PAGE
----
beyond the green: collective of middlebury voices

a student-run publication that seeks to provide space for voices that are not being heard on our campus. we are grounded by politics that are radical, anti-racist, anti-sexist, anti-classist, anti-homophobic, anti-ableist, and anti-transphobic (against all forms of oppression) and that reject the structural neo-liberal paradigm that characterizes middlebury college and its official publications

On the troubling usage of Asians in defense of Charles Murray

We, as two Asian women, would like to address the Middlebury community. Since our individual identities tend to be erased and grouped together, we would like to preface this by saying that our views are not representative of those belonging to all Asian women.

Over the course of the week leading up to Murray’s talk, we repeatedly heard a number of people on this campus counter assertions that Charles Murray is racist with arguments such as: “But how can he be a white supremacist if he was married to an Asian woman and has two children with her?”

If you do not already know, let us tell you that it is entirely possible to be a racist while having a partner who is not of your same race. Just as a man who marries a woman can be sexist, a man who marries an Asian woman can still be racist and can still believe in the inherent superiority of white people. Racism is a complex system that does not just disappear because you engage and interact with people of different races. We would also like to point out that there is an amply-proven, long-running history of white men partnering with non-white women while still upholding racist ideologies.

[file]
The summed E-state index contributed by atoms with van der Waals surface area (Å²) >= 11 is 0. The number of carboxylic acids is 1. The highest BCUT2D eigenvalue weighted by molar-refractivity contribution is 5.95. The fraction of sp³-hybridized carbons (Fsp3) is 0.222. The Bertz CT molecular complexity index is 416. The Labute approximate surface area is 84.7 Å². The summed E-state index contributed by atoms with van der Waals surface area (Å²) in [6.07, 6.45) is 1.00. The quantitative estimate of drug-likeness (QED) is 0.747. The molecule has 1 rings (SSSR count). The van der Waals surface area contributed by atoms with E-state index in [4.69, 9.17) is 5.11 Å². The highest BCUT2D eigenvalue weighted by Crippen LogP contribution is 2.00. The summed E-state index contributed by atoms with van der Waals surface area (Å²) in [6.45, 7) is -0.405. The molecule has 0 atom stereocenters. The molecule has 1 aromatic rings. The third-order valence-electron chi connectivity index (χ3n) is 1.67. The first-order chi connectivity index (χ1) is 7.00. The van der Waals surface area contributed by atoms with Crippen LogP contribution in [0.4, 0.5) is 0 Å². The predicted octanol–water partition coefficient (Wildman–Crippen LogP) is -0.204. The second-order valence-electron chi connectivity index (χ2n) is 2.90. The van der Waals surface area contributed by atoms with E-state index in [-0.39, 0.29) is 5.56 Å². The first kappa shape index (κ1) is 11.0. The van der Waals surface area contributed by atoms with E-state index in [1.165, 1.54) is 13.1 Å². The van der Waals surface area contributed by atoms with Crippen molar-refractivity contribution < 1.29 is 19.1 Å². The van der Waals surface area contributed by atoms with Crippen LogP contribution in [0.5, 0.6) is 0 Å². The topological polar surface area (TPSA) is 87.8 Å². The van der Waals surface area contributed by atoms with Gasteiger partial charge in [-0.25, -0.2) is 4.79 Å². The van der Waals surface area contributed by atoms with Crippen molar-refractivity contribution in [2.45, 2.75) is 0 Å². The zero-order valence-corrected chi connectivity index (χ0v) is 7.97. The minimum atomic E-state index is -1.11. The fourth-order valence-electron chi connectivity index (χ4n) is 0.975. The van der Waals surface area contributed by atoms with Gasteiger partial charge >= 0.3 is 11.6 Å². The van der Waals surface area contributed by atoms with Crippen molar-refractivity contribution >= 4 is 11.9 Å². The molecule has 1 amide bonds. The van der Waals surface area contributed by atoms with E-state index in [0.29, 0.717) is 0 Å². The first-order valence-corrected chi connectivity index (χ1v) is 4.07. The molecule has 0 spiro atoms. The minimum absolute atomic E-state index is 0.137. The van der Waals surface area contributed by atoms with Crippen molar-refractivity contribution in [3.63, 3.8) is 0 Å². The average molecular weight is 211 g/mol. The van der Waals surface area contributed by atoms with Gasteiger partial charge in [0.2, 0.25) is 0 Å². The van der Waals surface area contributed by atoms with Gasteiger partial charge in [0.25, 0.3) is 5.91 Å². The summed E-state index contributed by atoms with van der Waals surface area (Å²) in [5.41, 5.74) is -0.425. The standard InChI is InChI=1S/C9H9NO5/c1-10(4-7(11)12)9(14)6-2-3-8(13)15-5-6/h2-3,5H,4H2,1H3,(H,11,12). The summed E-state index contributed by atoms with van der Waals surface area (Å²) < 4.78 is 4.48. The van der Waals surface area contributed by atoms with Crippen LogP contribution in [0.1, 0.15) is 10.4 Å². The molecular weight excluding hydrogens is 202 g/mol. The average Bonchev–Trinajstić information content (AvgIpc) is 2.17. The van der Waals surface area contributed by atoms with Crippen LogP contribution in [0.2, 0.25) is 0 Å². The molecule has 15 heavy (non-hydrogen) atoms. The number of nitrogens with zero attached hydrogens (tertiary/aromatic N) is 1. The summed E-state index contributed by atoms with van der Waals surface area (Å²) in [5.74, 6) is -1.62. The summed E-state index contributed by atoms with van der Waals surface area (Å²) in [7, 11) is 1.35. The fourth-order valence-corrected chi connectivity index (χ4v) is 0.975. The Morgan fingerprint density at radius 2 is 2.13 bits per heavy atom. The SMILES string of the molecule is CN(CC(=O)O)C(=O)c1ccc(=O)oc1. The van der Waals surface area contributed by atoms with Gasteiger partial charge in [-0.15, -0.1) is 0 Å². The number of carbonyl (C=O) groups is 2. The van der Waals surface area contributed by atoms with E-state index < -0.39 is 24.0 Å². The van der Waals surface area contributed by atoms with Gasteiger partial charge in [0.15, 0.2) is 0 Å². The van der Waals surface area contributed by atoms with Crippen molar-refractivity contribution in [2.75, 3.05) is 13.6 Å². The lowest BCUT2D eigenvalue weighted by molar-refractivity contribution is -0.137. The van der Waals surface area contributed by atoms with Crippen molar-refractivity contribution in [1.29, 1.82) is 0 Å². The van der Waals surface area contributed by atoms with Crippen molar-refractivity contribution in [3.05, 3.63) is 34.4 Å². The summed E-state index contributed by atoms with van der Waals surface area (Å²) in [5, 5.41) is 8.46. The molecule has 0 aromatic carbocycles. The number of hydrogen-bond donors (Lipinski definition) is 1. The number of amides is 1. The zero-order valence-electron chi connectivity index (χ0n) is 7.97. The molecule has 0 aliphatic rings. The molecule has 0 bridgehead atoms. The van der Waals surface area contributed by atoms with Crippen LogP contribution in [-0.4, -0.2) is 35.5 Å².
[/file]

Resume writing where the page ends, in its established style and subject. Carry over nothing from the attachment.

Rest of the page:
“A white man who marries an Asian woman cannot be a white supremacist.”

We resist, and we denounce the usage of Asian women as silenced participants in this argument. Using Asian women to qualify Murray’s hatred and racism is troubling because it dehumanizes us. The identity of each Asian woman is complex, and, as individuals, we refuse to be reduced to the rudimentaries of our race and gender and then violently collectivized to be used as an argument over the semantics of “racism” and “white supremacy”.

As defined by Webster, “racism” is “the belief that race is the primary determinant of human traits and capacities and that racial differences produce an inherent superiority of a particular race”. Webster also defines “white supremacist” as “a person who believes that the white race is inherently superior to other races and that white people should have control over people of other races”. Evidently, white supremacy and a white man’s racism are inextricable.

“A white man who marries an Asian woman cannot be a white supremacist.”

We refuse to be reduced to an abstract counterargument and used as a testament to the notion that interracial marriage and white supremacy are mutually exclusive. Charles Murray married an Asian woman. Charles Murray is racist. It is wrong and unjust to use an entire group of people to validate an argument. Our varied identities cannot be further degenerated and used to prop up yet another white male.

In addition to this problematic treatment of Asian women, we also saw a similar usage of Asian peoples as a whole to disprove Murray’s white supremacy. During his livestream, Murray re-asserted that he is not a white supremacist because Asians are shown to be above white people on his infamous bell curve (begins at about the 59 minute and 30 second mark).

Once again, the identities of Asian people were systematically erased in this argument. Regardless of our backgrounds and our experiences, we were reduced to a couple of data points on his bell curve to qualify racism and to be used against our fellow peers of color. We were reduced to nothing but our race and our scores on a problematic test. We reassert that being flattened into a 2-dimensional dot on a paper and then subsequently used to deny white supremacy is dehumanizing.